Nordic-based Irish rocker hits the crooked road

‘Don’t short-change the muse,’ says Eamonn Dowd

Eamonn Dowd: “You have to do it for real.” Photograph: Åsa Kärrman

Eamonn Dowd: “You have to do it for real.” Photograph: Åsa Kärrman

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Eamonn Dowd steps out of the cold wastes of Sweden and gets on a bus to the airport. He nurtures a battered guitar box through check-in and security, trying to get it on as hand luggage. Next stop: Ireland. Back where the 51-year-old Mayo-born musician started.

“I first played Gothenburg in 1997. It was summer; hot. I moved here in 2008. The wife is Swedish and she thought it a good idea to move back. I’d have preferred Berlin. I had two albums released by a German label, but I got bad directions and ended up in ‘Gotham’.”

Waiting for Dowd in Dublin – like the Miller gang of High Noon – are the Racketeers, loyal musicians activated whenever he hits town. They are deft and stylish partners in his edgy, dark Americana rock n’ roll.

In the 1980s, Dowd was the front man of cult band The Swinging Swine. They were a dysfunctional family riven with resentments. But that energy punched out a powerful psychedelic punk folk sound.

As emigration shrunk audiences, their tunes and swagger drew diehards weekly to Dún Laoghaire’s Walters. Just as their Them Ghosts Do Come EP came out, they fell apart. But Dowd doesn’t waste time on nostalgia.

Isolated

“Last year in Munich a guy who used to see The Swinging Swine every Sunday turned up. He gave me a bed for the night and bought every CD I had with me. A few weeks ago in Kaiserslautern, in southern Germany, I was playing Kok Roaches. Two girls from Kilkenny turned up. Occasionally I’ll play an Irish bar. They usually pay well but I don’t meet many Irish.”

How does he find Ireland now? “It used to annoy me how everybody constantly talked about the recession and the crooks in the Dáil. But I just tune out. It’s like everybody has collective amnesia about how bad things were in the 1980s. I remember it was a novelty to meet somebody who had a straight job. I used to sign on in Werburgh Street same time as The General . . . ”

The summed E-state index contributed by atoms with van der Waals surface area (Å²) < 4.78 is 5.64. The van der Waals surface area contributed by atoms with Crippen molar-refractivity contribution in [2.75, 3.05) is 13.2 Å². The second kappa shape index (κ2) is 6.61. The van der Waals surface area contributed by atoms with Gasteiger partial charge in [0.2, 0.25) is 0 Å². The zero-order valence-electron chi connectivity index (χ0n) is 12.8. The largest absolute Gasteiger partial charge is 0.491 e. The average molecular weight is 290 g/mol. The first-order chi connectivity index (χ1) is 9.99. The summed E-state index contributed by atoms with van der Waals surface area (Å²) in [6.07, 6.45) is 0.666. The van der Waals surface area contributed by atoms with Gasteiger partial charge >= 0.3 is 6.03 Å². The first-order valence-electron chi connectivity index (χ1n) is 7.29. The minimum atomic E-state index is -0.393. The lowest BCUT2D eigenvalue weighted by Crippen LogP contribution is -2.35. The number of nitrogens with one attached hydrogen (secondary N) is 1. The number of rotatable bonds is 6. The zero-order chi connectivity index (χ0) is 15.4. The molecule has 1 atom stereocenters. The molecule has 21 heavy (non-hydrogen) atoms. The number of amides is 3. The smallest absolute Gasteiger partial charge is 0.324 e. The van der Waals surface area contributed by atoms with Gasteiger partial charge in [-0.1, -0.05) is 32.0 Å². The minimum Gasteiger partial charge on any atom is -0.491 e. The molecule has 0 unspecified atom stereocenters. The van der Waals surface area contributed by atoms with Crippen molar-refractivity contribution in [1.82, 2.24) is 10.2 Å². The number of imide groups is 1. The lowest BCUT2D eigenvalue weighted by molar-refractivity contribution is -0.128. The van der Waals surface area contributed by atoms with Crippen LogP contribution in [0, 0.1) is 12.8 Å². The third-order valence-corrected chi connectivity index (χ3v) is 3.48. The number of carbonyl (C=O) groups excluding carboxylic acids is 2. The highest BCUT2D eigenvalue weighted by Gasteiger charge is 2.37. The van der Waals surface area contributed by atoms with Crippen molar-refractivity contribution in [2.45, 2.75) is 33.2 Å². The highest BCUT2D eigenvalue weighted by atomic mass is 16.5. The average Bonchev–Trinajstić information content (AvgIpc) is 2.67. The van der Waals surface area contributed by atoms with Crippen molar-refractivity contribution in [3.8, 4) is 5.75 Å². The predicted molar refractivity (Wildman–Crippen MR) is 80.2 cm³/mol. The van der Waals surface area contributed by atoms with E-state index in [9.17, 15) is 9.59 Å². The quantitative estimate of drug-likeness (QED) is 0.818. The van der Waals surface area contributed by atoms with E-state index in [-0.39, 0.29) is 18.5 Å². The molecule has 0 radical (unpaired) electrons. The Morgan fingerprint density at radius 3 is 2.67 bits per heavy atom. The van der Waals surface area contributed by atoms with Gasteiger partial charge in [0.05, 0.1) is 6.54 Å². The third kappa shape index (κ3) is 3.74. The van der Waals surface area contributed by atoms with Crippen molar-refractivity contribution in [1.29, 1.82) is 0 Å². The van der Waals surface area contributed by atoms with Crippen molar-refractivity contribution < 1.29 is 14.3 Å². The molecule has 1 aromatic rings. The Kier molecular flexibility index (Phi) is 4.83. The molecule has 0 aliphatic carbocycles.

Marriage and fatherhood propelled Dowd towards Sweden. Does it work as a musical base? “No, and it’s getting worse. Of course I’ve had some great shows. But Sweden is isolated. Next stop the North Pole. I can score gigs easier in Holland, Belgium or Germany.”

Dowd’s group in Sweden are The Last Souls. “They have no appreciation of country or folk and that’s fine by me,” he laughs. “I get to play fast with Andy and Dick. There’s lots of feedback and improvising. It’s fun.”

Devil’s music

Dowd hangs around before the gig, a striking figure with something showbiz, something vaudevillian in his bones.

This is old-school arts and crafts, a terse articulation of the devil’s music, of struggle and calamity, of strangers in dangerous towns. His music matters. “But piracy is a serious problem. And streaming. Streaming is the last nail in the coffin.”

As he takes the stage, the ghosts of Joe Strummer and Johnny Cash appear. All three admire the cut of each other. And aah one . . . two . . . three . . . four, the Racketeers launch into a track from Dowd’s new record, Down A Hundred Crooked Roads.

“When I lived in Dublin I was constantly organising tours and adventures to get out of there. Now I’m doing the same thing to get out of Scandinavia. I just don’t like being in the same place too long. I’ve had great adventures on the road. Met great people. Give me a gig, and I’ll go. It inspires me. William Burroughs said, ‘Don’t short-change the muse.’ You have to do it for real.”

Down A Hundred Crooked Roads is on Spellbound records, via Eamonndowd. com. Dowd and the Racketeers play tonight (Saturday) at Eddie Murphys, Thomastown

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